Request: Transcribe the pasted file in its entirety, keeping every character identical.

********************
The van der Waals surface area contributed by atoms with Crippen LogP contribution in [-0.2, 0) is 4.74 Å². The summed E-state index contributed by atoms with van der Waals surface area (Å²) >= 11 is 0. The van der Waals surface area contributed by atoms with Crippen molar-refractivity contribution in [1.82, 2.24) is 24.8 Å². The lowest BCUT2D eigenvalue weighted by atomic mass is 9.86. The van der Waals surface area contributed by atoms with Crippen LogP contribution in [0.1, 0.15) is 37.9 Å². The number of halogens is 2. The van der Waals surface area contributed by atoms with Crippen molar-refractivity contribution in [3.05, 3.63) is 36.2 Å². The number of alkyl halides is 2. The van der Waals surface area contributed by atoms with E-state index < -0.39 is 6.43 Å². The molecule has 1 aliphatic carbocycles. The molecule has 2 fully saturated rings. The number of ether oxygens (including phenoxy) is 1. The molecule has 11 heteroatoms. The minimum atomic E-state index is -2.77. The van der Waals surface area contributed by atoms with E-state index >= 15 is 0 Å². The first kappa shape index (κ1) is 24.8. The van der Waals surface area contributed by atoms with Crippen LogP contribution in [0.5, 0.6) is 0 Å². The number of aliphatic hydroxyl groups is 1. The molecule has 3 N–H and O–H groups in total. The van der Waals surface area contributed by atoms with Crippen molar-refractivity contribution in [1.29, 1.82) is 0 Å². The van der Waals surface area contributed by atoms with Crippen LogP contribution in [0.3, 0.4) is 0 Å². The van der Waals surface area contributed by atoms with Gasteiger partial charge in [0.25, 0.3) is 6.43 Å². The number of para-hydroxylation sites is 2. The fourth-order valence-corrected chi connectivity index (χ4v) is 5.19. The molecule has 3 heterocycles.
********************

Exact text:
The van der Waals surface area contributed by atoms with Crippen LogP contribution in [-0.2, 0) is 4.74 Å². The summed E-state index contributed by atoms with van der Waals surface area (Å²) >= 11 is 0. The van der Waals surface area contributed by atoms with Crippen molar-refractivity contribution in [1.82, 2.24) is 24.8 Å². The lowest BCUT2D eigenvalue weighted by atomic mass is 9.86. The van der Waals surface area contributed by atoms with Crippen LogP contribution in [0.1, 0.15) is 37.9 Å². The number of halogens is 2. The van der Waals surface area contributed by atoms with Crippen molar-refractivity contribution in [3.05, 3.63) is 36.2 Å². The number of alkyl halides is 2. The van der Waals surface area contributed by atoms with E-state index < -0.39 is 6.43 Å². The molecule has 1 aliphatic carbocycles. The molecule has 2 fully saturated rings. The number of ether oxygens (including phenoxy) is 1. The molecule has 11 heteroatoms. The minimum atomic E-state index is -2.77. The van der Waals surface area contributed by atoms with E-state index >= 15 is 0 Å². The first kappa shape index (κ1) is 24.8. The van der Waals surface area contributed by atoms with Crippen LogP contribution in [0.5, 0.6) is 0 Å². The number of aliphatic hydroxyl groups is 1. The molecule has 3 N–H and O–H groups in total. The van der Waals surface area contributed by atoms with Crippen molar-refractivity contribution in [1.29, 1.82) is 0 Å². The van der Waals surface area contributed by atoms with Crippen LogP contribution in [0.3, 0.4) is 0 Å². The van der Waals surface area contributed by atoms with Gasteiger partial charge in [0.25, 0.3) is 6.43 Å². The number of para-hydroxylation sites is 2. The fourth-order valence-corrected chi connectivity index (χ4v) is 5.19. The molecule has 3 heterocycles.